| August 26, 1999
C I N C I N N A T I P O S T
East meets Midwest
By Jennifer Harrison, Post contributor
BLOOMINGTON, Ind. - On the outskirts of town, the low and
guttural sounds of multiphonic chant swell a 33,000-square-foot tent
with spiritual harmonics of a world far away.
On these softly rolling hills of Southern Indiana a sacred
millennial ritual, known as the Kalachakra Initiation, draws an
estimated 3,000 to 5,000 people from around the world each day.
Tenzin Gyatso, the 14th Dalai Lama and a man some Buddhists
revere as a living god, has performed the ceremony at the Tibetan
Cultural Center here since Aug. 17. Closing ceremonies are Saturday.
The Initiation itself concludes today. On Friday, thanks will
be given to the Kalachakra deity. A long-life prayer for the public and
the Dalai Lama concludes the visit.
The Kalachakra Initiation, also known as Turning the Wheel of
Time, was first performed by Buddha himself more than 2,800 years ago,
according to Alexander Berzin in ''Taking the Kalachakra Initiation.''
A sacred system of Buddhist meditations, the ceremony involves a series
of prayers, meditations, dances, chants, lessons and vows.
Kalachakra is dedicated to the achievement of world peace
through the growing enlightenment of participants or disciples of the
teaching. Participants seek to become like Buddha and devote themselves
to helping others. The spiritual teaching helps Buddhists stabilize
their ''aspirations to reach Buddhahood,'' said the Dalai Lama on
Why Bloomington? The answer is found in Thubten Norbu, 78,
the eldest brother of the Dalai Lama, who lives here. Norbu himself was
a lama chosen by the 13th Dalai Lama. Invited to teach at Indiana
University in 1965, he is now retired.
In 1979 Norbu created the Tibetan Cultural Center on land he
owns in a rural corner of Bloomington. At his invitation, his brother
the Dalai Lama agreed to perform the Kalachakra on the cusp of a new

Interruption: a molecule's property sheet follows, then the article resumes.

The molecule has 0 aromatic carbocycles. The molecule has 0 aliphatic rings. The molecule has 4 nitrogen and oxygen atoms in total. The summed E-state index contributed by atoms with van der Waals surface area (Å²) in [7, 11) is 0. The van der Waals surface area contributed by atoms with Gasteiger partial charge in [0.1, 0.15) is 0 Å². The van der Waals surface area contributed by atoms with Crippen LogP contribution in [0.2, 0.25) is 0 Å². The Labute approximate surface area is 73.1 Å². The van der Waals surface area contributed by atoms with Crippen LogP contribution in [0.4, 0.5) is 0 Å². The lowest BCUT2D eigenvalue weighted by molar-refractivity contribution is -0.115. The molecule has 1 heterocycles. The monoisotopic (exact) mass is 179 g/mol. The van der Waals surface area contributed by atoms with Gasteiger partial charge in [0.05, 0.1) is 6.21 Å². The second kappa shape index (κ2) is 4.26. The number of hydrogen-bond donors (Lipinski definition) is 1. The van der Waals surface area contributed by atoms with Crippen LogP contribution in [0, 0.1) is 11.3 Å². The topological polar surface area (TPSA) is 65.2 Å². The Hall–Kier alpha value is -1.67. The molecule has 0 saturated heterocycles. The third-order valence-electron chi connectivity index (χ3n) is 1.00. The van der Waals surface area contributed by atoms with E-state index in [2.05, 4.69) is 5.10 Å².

On Day 2, 14 Tibetan monks prepared for the construction of
the Kalachakra mandala - an intricate sand painting - with an earth
ritual dance. Dressed in colorful silk robes and golden hats rising
into red spires, the monks formed a large protective circle as they
intoned their chants. The earth dance is a cleansing ritual to prepare
for the Kalachakra meditation.
Slowly, gracefully the monks swayed, turned, and moved their
arms in large sweeping movements. Crossing their arms they symbolically
create the Buddha mind. The monks called upon the forces of
interference, then banished them with steps and stern kicks.
Throughout the dance they continued their deeply resonant
chants. The sound of tinkling bells sporadically rose above their
trance-like chant and prayers. The smell of pungent incense wafted
through the crowd.
Following the dance a group of monks gathered around a raised
work surface to commence the creation of the mandala. Used to guide the
meditations of the Kalachakra, the mandala is a symbolic map of the
universe. The painting represents deities as well as body, mind, wisdom
As the mandala emerges, Buddhist participants taking the
initiation are guided to imaginatively enter the mandala and journey
toward the center. The journey is toward enlightenment or development
of the Buddha-mind representing both wisdom and compassion.
Each day the Kalachakra ceremony begins with prayers,
meditation and the chants of the Tibetan monks. The monks sit upon
garnet cushions, laid in several rows upon a stage ablaze with silk
wall-hangings depicting symbols and deities of Tibetan Buddhism. Their
chants intone prayers, mantras and sacred text that aid their
Each day the monks continue to create the mandala. They work
with vials of colored sand and painting tools to move the powdered sand
into place. Their painstaking work creates a large circle filled with
many symbols and images within a larger square. The finished mandala
will look like a colorful mosaic.
People attend the Kalachakra Initiation as interested
observers or as participants. Practitioners of Buddhism may choose to
receive the Kalachakra empowerment. Disciples of the Kalachakra
teaching make renunciations and take vows. These include renouncing the
desire for material things and personal gain. Disciples affirm their
desire to attain the Buddha-mind of enlightenment and to work for the
good of others, the Dalai Lama explained.
Whether taking the initiation or not, pilgrims to the
Kalachakra paid $350 each to attend the entire ceremony. The Tibetan
Cultural Center has spent an estimated $2 million on preparations for
The Associated Press contributed to this report.
Publication date: 08-26-99